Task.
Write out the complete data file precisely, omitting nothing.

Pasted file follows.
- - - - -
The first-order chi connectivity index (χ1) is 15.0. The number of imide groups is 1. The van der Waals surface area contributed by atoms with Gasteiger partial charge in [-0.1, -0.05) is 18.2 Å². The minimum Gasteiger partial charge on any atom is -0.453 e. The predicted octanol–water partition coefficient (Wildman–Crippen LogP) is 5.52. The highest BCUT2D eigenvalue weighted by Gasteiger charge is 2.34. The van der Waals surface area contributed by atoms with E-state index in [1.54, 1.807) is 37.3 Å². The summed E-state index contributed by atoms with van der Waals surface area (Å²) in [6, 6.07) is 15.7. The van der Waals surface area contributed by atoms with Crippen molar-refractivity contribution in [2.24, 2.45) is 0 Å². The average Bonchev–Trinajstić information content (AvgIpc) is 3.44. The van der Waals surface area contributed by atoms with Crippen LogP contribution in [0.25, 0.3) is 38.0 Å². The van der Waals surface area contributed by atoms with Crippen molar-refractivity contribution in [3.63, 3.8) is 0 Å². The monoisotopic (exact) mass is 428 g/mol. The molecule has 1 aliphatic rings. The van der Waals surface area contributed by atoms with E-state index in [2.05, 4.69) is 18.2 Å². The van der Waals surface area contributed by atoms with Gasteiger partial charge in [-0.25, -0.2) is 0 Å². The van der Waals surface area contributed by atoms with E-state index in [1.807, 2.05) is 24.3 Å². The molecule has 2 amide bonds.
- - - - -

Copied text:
The first-order chi connectivity index (χ1) is 15.0. The number of imide groups is 1. The van der Waals surface area contributed by atoms with Gasteiger partial charge in [-0.1, -0.05) is 18.2 Å². The minimum Gasteiger partial charge on any atom is -0.453 e. The predicted octanol–water partition coefficient (Wildman–Crippen LogP) is 5.52. The highest BCUT2D eigenvalue weighted by Gasteiger charge is 2.34. The van der Waals surface area contributed by atoms with E-state index in [1.54, 1.807) is 37.3 Å². The summed E-state index contributed by atoms with van der Waals surface area (Å²) in [6, 6.07) is 15.7. The van der Waals surface area contributed by atoms with Crippen molar-refractivity contribution in [2.24, 2.45) is 0 Å². The average Bonchev–Trinajstić information content (AvgIpc) is 3.44. The van der Waals surface area contributed by atoms with Crippen LogP contribution in [0.25, 0.3) is 38.0 Å². The van der Waals surface area contributed by atoms with Crippen molar-refractivity contribution in [3.63, 3.8) is 0 Å². The monoisotopic (exact) mass is 428 g/mol. The molecule has 1 aliphatic rings. The van der Waals surface area contributed by atoms with E-state index in [2.05, 4.69) is 18.2 Å². The van der Waals surface area contributed by atoms with Gasteiger partial charge in [-0.25, -0.2) is 0 Å². The van der Waals surface area contributed by atoms with E-state index in [1.807, 2.05) is 24.3 Å². The molecule has 2 amide bonds.